- Also British, kerb. a rim, especially of joined stones or concrete, along a street or roadway, forming an edge for a sidewalk.
- anything that restrains or controls; a restraint; check.
- an enclosing framework or border.
- Also called curb bit. a bit used with a bridoon for control of a horse, to which a chain (curb chain) is hooked.
- Also called curb market; British, kerb market, kerbstone market. a market, originally on the sidewalk or street, for the sale of securities not listed on a stock exchange.Compare American Stock Exchange.
- the framework around the top of a well.
- the arris between an upper and a lower slope on a gambrel or mansard roof.
- a belt of metal, masonry, etc., for abutting a dome at its base.
- (in a windmill) the track on which the cap turns.
- Veterinary Pathology. a swelling on the lower part of the back of the hock of a horse, often causing lameness.
- Engineering. the cutting edge at the bottom of a caisson.
- Carpentry. purlin plate.
- to control as with a curb; restrain; check.
- to cause to keep near the curb: Curb your dog.
- Also British, kerb. to furnish with or protect by a curb.
- to put a curb on (a horse).
Origin of curb
SynonymsSee more synonyms for on Thesaurus.com
Examples from the Web for curb
Did you feel like, with Hello Ladies, you wanted your own showcase—your own Curb, so to speak?Stephen Merchant Talks ‘Hello Ladies’ movie, the Nicole Kidman Cameo, and Legacy of ‘The Office’
November 22, 2014
He was shot twice in the head, his body left lying on a curb.Local Truces Are Syria’s Sad Little Pieces of Peace
November 18, 2014
He had the vehicles moved to the curb outside the dealership.Mexico’s Murderous SWAT Teams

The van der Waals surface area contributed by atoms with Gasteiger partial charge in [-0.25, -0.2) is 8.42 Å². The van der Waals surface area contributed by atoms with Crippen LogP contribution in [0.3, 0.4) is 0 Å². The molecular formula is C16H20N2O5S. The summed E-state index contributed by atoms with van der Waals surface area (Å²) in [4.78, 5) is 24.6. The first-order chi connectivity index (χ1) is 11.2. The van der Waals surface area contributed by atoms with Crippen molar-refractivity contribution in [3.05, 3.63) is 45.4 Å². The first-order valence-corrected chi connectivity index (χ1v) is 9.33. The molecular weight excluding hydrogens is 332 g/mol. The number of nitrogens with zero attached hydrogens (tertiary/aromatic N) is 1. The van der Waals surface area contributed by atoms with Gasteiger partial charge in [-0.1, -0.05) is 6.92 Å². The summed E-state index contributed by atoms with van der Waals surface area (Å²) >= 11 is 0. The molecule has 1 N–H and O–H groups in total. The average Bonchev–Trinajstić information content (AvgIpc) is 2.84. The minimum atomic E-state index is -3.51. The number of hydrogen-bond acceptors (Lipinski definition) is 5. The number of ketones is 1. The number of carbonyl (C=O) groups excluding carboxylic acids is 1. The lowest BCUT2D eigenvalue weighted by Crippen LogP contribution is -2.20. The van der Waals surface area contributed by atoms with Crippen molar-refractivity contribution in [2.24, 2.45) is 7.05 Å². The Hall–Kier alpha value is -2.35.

November 10, 2014
“The basic aim of a democratic regime is to curb the use of arbitrary powers against its citizens,” West writes.How We Got to Ferguson—a Reading List
August 23, 2014
For instance, some women use it not only to curb premenstrual symptoms, but also to control when they menstruate.The Pill Is More Than Birth Control
July 29, 2014
Obeying a quick impulse, Percival stepped to the curb as she came opposite to him.The Spenders
Harry Leon Wilson
Yet what can I say, for all men know that your valor needs the curb and not the spur.The White Company
Arthur Conan Doyle
The cobblestones had gone, and from curb to curb stretched smooth asphalt.K
Mary Roberts Rinehart
A disorder which renders the sufferer unable to curb his tongue when you wish to talk.The Devil's Dictionary
And if I were denied the power, I must, as I now do, curb my inclination.Clarissa, Volume 3 (of 9)
- something that restrains or holds back
- any enclosing framework, such as a wall of stones around the top of a well
- Also called: curb bita horse's bit with an attached chain or strap, which checks the horse
- Also called: curb chainthe chain or strap itself
- a hard swelling on the hock of a horse
- to control with or as if with a curb; restrain
- vet science a swelling on the leg of a horse, below the point of the hock, usually caused by a sprain
Word Origin and History for curb
late 15c., "strap passing under the jaw of a horse" (used to restrain the animal), from Old French courbe (12c.) "curb on a horse," from Latin curvus, from curvare "to bend" (see curve (v.)). Meaning "enclosed framework" is from 1510s, probably originally with a notion of "curved;" extended to margins of garden beds 1731; to "margin of stone between a sidewalk and road" 1791 (sometimes spelled kerb). Figurative sense of "a check, a restraint" is from 1610s.
1520s, of horses, "to lead to a curb," from curb (n.). Figurative use from 1580s. Related: Curbed; curbing.